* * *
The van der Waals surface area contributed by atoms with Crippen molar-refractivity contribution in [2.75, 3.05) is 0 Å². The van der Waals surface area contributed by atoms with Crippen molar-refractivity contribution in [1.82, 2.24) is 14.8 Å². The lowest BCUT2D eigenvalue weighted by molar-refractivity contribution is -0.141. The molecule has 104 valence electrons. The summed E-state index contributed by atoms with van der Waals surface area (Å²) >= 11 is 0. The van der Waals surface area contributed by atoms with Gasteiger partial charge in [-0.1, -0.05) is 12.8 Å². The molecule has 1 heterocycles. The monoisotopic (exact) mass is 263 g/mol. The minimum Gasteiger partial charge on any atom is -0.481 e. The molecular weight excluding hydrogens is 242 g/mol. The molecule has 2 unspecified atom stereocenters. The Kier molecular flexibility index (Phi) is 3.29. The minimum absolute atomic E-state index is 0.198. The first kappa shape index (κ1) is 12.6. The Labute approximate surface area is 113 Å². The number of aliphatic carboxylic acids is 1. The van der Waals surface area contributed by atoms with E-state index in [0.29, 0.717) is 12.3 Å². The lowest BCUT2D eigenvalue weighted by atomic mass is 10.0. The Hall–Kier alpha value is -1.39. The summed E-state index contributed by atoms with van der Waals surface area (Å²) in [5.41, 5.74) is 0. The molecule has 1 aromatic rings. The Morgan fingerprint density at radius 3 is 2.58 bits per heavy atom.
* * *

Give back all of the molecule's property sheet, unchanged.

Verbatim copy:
The van der Waals surface area contributed by atoms with Crippen molar-refractivity contribution in [2.75, 3.05) is 0 Å². The van der Waals surface area contributed by atoms with Crippen molar-refractivity contribution in [1.82, 2.24) is 14.8 Å². The lowest BCUT2D eigenvalue weighted by molar-refractivity contribution is -0.141. The molecule has 104 valence electrons. The summed E-state index contributed by atoms with van der Waals surface area (Å²) >= 11 is 0. The van der Waals surface area contributed by atoms with Gasteiger partial charge in [-0.1, -0.05) is 12.8 Å². The molecule has 1 heterocycles. The monoisotopic (exact) mass is 263 g/mol. The minimum Gasteiger partial charge on any atom is -0.481 e. The molecular weight excluding hydrogens is 242 g/mol. The molecule has 2 unspecified atom stereocenters. The Kier molecular flexibility index (Phi) is 3.29. The minimum absolute atomic E-state index is 0.198. The first kappa shape index (κ1) is 12.6. The Labute approximate surface area is 113 Å². The number of aliphatic carboxylic acids is 1. The van der Waals surface area contributed by atoms with E-state index in [0.29, 0.717) is 12.3 Å². The lowest BCUT2D eigenvalue weighted by atomic mass is 10.0. The Hall–Kier alpha value is -1.39. The summed E-state index contributed by atoms with van der Waals surface area (Å²) in [5.41, 5.74) is 0. The molecule has 1 aromatic rings. The Morgan fingerprint density at radius 3 is 2.58 bits per heavy atom.